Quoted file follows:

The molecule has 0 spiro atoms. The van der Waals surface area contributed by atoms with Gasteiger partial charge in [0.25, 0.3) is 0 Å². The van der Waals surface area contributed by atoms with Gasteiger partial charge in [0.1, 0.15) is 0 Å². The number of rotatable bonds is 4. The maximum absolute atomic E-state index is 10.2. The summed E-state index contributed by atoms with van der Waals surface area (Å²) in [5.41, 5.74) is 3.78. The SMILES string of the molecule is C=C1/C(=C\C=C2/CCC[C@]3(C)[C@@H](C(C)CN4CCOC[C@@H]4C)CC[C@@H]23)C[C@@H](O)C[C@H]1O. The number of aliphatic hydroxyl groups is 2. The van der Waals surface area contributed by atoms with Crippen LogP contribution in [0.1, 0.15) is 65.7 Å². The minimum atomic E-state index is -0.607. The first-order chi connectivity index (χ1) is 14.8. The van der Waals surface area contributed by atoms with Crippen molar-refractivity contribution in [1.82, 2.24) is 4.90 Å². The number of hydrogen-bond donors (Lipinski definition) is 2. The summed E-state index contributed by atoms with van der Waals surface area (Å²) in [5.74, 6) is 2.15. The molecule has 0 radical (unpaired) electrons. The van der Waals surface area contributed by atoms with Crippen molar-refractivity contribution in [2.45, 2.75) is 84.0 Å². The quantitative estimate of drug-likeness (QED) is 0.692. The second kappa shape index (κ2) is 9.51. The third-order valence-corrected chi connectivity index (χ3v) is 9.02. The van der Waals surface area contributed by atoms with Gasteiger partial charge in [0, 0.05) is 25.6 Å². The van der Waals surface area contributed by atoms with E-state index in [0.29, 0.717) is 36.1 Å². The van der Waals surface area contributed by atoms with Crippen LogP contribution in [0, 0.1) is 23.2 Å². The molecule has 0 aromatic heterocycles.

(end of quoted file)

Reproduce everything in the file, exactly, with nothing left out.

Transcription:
The molecule has 0 spiro atoms. The van der Waals surface area contributed by atoms with Gasteiger partial charge in [0.25, 0.3) is 0 Å². The van der Waals surface area contributed by atoms with Gasteiger partial charge in [0.1, 0.15) is 0 Å². The number of rotatable bonds is 4. The maximum absolute atomic E-state index is 10.2. The summed E-state index contributed by atoms with van der Waals surface area (Å²) in [5.41, 5.74) is 3.78. The SMILES string of the molecule is C=C1/C(=C\C=C2/CCC[C@]3(C)[C@@H](C(C)CN4CCOC[C@@H]4C)CC[C@@H]23)C[C@@H](O)C[C@H]1O. The number of aliphatic hydroxyl groups is 2. The van der Waals surface area contributed by atoms with Crippen LogP contribution in [0.1, 0.15) is 65.7 Å². The minimum atomic E-state index is -0.607. The first-order chi connectivity index (χ1) is 14.8. The van der Waals surface area contributed by atoms with Crippen molar-refractivity contribution in [1.82, 2.24) is 4.90 Å². The number of hydrogen-bond donors (Lipinski definition) is 2. The summed E-state index contributed by atoms with van der Waals surface area (Å²) in [5.74, 6) is 2.15. The molecule has 0 radical (unpaired) electrons. The van der Waals surface area contributed by atoms with Crippen molar-refractivity contribution in [2.45, 2.75) is 84.0 Å². The quantitative estimate of drug-likeness (QED) is 0.692. The second kappa shape index (κ2) is 9.51. The third-order valence-corrected chi connectivity index (χ3v) is 9.02. The van der Waals surface area contributed by atoms with Gasteiger partial charge in [0, 0.05) is 25.6 Å². The van der Waals surface area contributed by atoms with E-state index in [0.29, 0.717) is 36.1 Å². The van der Waals surface area contributed by atoms with Crippen LogP contribution in [0, 0.1) is 23.2 Å². The molecule has 0 aromatic heterocycles.